Thursday, July 3, 2014

SHARE THE MOON -- a summary and opinion

The book starts out with Sophie trying to fix her family's now vandalized kayak yard. While waitinf on her 15-year-old son to come and help, she slips on the frosted grass and ends up on the ground, staring up at stars (which remind her of her firstborn, Henry) and tree tops -- in comes a handsome stranger, who introduces himself as Carter. He states that he used to visit the town when he'd been growing up (he doesn't say it, but he knew Sophie then, too, but she doesn't recognize/know him now).

While talking, Sophie brings up how she had wanted to buy a chunk of land (Tate Farm) and with the help of her brother and father, revive the vineyard/winery (she has personal stake in the land, something to do with passing of her Henry); however, her bid fell through and another company's bid (for a resort) was accepted. At a town meeting later, a meeting in which Sophie is doing a news article on, she finds that the handsome stranger, Carter, is actually the head of the group with the highest bid -- first name, Duncan, middle name, Carter.

Duncan, however, has his own stake in the land -- the land is actually that of his older (adopted) brother, Trent's, biological father (or so is said during a family dinner; later the reader finds more dirt on the whole Trent situation). Duncan's family sent him out to buy the land at the semi-urging of Trent's therapist, who believes the troublesome Jamieson likely feels inadequate in his adopted family and could use something to tie him to his biological family.

Duncan is a cool, calm, collected kind of guy, but Sophie brings out the heat in him, namely when she's cold and straightforward in getting her story and leaving him behind, as she's pissed that he didn't mention he was the opposing bid:
"'I think you've answered all my questions, Mr. Jamie-'
'Stop being so formal!' A blast of heat rushed up his cheeks. Damn her!"
She was, indeed, slightly rude in the parking lot trying to get her "interview" from him. Twenty-four hours later, in reflection, she admits to herself the rudeness, and when seeing if her story is good enough (and that it would be one thousand times better with quotes from Jamieson) she attempts to call his office, in which she learns he has asked that all her questions go through the company spokesperson, Carl. Ouch. Burn. The rudeness was certainly there, she realizes. However, where she felt she was rude, it actually brought back ill-harbored feelings as an awkward teenager on Duncan's part. His reaction to her 'rudeness' was to retaliate with his own pettiness (having her speak to Carl and Carl only).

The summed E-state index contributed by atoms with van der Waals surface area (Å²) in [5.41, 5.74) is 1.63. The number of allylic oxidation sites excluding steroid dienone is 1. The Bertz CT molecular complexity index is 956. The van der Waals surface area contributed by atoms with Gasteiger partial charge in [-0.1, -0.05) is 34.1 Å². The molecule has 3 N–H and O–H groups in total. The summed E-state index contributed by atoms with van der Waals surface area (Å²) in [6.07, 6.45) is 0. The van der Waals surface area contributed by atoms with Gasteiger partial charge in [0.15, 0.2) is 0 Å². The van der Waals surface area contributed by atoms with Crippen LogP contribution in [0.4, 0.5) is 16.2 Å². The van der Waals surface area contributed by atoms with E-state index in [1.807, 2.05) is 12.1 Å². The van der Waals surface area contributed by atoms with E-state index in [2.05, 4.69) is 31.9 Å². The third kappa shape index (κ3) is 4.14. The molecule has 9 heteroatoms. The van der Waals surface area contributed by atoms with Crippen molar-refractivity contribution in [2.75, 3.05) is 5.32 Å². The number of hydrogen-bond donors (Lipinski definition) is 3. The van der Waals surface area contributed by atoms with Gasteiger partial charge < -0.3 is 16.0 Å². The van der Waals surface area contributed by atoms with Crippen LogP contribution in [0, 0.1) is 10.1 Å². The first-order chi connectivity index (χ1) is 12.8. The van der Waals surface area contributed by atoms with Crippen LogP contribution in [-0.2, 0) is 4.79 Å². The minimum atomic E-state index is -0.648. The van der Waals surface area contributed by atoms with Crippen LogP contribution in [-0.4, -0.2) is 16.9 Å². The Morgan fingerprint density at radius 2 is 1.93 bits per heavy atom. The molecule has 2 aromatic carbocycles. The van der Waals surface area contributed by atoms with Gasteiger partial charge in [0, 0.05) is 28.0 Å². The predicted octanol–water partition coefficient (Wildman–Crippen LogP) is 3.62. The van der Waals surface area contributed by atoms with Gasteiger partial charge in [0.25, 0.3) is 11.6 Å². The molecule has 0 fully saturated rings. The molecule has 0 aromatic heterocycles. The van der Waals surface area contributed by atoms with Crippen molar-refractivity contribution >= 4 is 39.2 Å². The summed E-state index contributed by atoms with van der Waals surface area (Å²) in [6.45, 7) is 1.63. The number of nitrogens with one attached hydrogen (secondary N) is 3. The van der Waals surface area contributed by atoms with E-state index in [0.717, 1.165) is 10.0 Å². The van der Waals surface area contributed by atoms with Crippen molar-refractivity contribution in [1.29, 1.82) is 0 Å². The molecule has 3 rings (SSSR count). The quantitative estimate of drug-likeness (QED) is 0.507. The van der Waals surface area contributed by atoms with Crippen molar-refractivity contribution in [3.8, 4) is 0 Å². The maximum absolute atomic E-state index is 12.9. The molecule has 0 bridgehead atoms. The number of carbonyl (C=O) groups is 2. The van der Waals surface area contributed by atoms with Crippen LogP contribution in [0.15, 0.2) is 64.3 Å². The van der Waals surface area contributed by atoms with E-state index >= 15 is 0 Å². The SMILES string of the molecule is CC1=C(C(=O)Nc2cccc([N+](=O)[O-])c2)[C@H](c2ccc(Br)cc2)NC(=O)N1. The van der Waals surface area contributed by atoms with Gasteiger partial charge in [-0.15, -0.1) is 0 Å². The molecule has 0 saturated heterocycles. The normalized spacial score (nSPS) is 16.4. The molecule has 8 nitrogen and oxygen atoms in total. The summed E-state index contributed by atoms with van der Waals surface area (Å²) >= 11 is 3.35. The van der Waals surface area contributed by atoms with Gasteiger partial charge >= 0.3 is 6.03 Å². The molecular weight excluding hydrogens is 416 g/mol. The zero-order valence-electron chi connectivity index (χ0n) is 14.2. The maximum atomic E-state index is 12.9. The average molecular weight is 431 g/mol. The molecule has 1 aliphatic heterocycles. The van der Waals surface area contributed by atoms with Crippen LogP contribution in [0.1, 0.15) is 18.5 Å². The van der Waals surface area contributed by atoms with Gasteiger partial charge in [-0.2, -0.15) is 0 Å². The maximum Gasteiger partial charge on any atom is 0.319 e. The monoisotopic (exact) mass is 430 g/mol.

The next time they meet is under the orders of the paper, to which Duncan calls her into his office to speak with her. She admits she needs to apologize; Duncan says the same -- however, Sophie beind Sophie, jumps in and adds a sarcastic remark, which in turn seems to put Duncan's hunches up again. However, he pushes through and finishes his apology with a statement as to why he deceived her -- Sophie wants to believe the apology, but her trust has been broken. 
At this meeting is when Sophie learns that she and Duncan knew eachother years back -- it is the reason why Duncan wanted and agreed to the meeting on this day. He first met her when he'd been thirteen; she'd been about the same age.
Sophie receives a mailing warning her of the Jamiesons -- in a crazy, stalker sort of fashion (a letter made up of newspaper and magazine clippings, the single letters all made out to full words and sentences).
.......and here is where I stopped even skimming. I loved the first 2 chapters, and I buckled down and read the last 3 chapters -- loved them too. For some reason, the middle lost me. It wasn't lack of information, nor too much information... it just lost me.
But anyways...
Sophie is relatable. Like myself, she can be defensive and over-analytical of things, often seeing the worst in a situation without seeing the entire picture and finding the truth. She sees what she wants to see and often starts the fight right away.
While I've never been in the shoes of a mother who has lost her child, I wonder how healthy Sophie's grief is. Years later and Sophie still wonders about Henry constantly and cries easily when things her other two children do, remind her of her firstborn. I understand that it's extremely hard to lose a child; I understand that losing a child is one of the main reasons for many divorces. I get that Sophie's life has been turned upside down over the past chunk of time. But at some point, you need to keep moving forward and living. Her children seem to be doing so. Her ex appears to be doing the same.
Have to be honest -- I nearly put down the book right away. Being a mid/late-20 year old, I like my heroines to be in their twenties or early thirties. Sophie is forty-four... but I thought I'd stick it through and was happy (at least initially) that I did.
As is my fashion, I try to figure out why books are titled as they are. This book is titled Share the Moon. The lake's name is fashioned from the moon; my only assumption then is that the author was going for Sophie and Duncan sharing the lake...
I did have to stop reading the book about 1/3 of the way in. My interest level waned off and I had a hard time even skimming for key events to try and piece the rest of the summary together.

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